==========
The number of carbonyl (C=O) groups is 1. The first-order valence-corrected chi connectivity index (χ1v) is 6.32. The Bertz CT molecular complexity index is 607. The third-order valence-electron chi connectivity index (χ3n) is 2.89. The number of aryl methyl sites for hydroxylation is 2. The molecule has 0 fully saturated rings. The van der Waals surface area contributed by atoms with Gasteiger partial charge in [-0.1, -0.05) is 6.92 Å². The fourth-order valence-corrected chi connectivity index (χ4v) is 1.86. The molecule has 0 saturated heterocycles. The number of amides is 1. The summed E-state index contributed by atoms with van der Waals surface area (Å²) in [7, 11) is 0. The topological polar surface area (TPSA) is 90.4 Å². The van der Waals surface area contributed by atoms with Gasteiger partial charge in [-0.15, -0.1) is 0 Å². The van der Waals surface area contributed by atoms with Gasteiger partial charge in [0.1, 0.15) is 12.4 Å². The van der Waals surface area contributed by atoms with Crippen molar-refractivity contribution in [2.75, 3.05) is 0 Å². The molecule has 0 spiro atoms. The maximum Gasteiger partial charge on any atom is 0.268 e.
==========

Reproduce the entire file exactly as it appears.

The number of carbonyl (C=O) groups is 1. The first-order valence-corrected chi connectivity index (χ1v) is 6.32. The Bertz CT molecular complexity index is 607. The third-order valence-electron chi connectivity index (χ3n) is 2.89. The number of aryl methyl sites for hydroxylation is 2. The molecule has 0 fully saturated rings. The van der Waals surface area contributed by atoms with Gasteiger partial charge in [-0.1, -0.05) is 6.92 Å². The fourth-order valence-corrected chi connectivity index (χ4v) is 1.86. The molecule has 0 saturated heterocycles. The number of amides is 1. The summed E-state index contributed by atoms with van der Waals surface area (Å²) in [7, 11) is 0. The topological polar surface area (TPSA) is 90.4 Å². The van der Waals surface area contributed by atoms with Gasteiger partial charge in [-0.15, -0.1) is 0 Å². The van der Waals surface area contributed by atoms with Gasteiger partial charge in [0.1, 0.15) is 12.4 Å². The van der Waals surface area contributed by atoms with Crippen molar-refractivity contribution in [2.75, 3.05) is 0 Å². The molecule has 0 spiro atoms. The maximum Gasteiger partial charge on any atom is 0.268 e.